Q: Can I ask you to clarify something in your opening remark on the war on terrorism? You mentioned -- when you were defining the U.S. enemies in the war on terror, I thought it was interesting -- you specifically mentioned the Beslan school massacre in Russia, you mentioned the situation in Israel. Is this sort of broadening of what the Bush administration perceives the terrorist threat to be to the American people to these other areas? And do you now consider Iran part of the long war on terror, defining that long war as the war against al Qaeda and its affiliated movements?
SEC. RUMSFELD: I don't know about the preface to the question on Iran. I think I was trying to characterize the nature of people who terrorize and behead people and kill children and plant bombs in corpses, and pointing out that that is a problem in the world, that there are people like that.
They are doing it in lots of places on the globe, and the point I was making, I think, was in that context.
With respect to Iran, we know that Iran is the major sponsor of Hezbollah, and -- a active terrorist organization and a very well-known one, and that that has been their path and one of the instruments that they've used consistently.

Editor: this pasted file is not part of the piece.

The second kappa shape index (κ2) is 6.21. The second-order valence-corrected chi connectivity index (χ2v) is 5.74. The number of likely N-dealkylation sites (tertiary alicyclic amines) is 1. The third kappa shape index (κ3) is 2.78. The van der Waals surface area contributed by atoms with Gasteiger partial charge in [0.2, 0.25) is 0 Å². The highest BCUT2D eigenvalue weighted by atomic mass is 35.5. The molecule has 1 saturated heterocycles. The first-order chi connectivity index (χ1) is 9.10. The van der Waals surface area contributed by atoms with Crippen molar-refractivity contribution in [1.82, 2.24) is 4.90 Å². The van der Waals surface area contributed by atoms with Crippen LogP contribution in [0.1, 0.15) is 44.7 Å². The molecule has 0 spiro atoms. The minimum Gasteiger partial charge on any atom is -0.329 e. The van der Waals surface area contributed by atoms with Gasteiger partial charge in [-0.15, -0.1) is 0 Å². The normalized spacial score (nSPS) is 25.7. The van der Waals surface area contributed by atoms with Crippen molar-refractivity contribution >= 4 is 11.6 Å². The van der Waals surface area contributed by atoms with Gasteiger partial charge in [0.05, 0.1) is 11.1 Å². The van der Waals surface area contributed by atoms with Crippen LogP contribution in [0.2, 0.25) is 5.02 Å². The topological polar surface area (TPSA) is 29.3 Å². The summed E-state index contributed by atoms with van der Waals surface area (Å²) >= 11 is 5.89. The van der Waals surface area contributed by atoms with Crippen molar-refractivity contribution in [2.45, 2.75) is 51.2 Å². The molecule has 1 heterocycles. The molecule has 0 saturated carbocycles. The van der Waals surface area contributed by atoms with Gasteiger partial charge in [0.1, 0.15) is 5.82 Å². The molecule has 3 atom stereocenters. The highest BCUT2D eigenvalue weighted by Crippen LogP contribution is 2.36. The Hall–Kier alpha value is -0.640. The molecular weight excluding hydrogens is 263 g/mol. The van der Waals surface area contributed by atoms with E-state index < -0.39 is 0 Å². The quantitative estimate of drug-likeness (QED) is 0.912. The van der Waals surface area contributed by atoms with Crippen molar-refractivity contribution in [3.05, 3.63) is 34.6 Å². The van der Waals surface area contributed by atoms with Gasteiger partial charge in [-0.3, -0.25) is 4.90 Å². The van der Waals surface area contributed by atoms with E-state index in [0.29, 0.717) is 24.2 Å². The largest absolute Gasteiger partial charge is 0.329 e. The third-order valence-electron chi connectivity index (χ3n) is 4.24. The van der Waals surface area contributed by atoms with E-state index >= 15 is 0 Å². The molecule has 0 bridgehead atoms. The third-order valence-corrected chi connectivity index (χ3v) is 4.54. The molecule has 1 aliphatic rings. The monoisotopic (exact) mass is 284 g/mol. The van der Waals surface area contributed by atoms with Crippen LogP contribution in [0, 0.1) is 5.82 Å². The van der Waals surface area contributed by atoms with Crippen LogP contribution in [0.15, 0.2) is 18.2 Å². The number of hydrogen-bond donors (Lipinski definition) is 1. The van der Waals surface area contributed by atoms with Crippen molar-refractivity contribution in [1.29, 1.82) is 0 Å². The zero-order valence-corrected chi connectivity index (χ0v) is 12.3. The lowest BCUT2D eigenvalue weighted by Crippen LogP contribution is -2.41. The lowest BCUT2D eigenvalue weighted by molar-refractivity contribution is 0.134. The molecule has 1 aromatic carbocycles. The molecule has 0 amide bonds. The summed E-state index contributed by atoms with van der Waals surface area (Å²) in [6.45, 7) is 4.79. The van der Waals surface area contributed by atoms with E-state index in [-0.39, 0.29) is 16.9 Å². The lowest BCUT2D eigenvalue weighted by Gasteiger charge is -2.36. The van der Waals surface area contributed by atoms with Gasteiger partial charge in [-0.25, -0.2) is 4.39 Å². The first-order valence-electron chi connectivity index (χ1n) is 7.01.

Q: Is Iran part of the U.S. long war on terror?
SEC. RUMSFELD: Terrorism is.
Q: Is Iran?
SEC. RUMSFELD: I think I'm going to leave Iran to the Department of State and the president, except with respect to what they're doing in Iraq or Afghanistan. And I feel comfortable commenting on that, but I'm not going to get into -- the president's spoken very clearly on what he thinks of Iran.
Q: Do you hold out any hopes -- do you hold out any hopes that the talks between -- proposed talks between Ambassador Khalilzad and a representative from Iran could contribute positively toward the situation --
SEC. RUMSFELD: I don't have any idea. I just don't.
Q: Can we have a question on the lessons learned study? I'm just curious, Admiral, you mentioned it in your opening statement, and I know that we'll get --
SEC. RUMSFELD: We'll make this the last question.
Q: -- tomorrow. But I'm just curious, is there any -- can you share with us at all just any of the insights that -- maybe something that you found interesting about what the Iraqi military or civilian leadership was thinking that maybe you didn't know and that you found out as a result of the study? Is there anything you could share with us?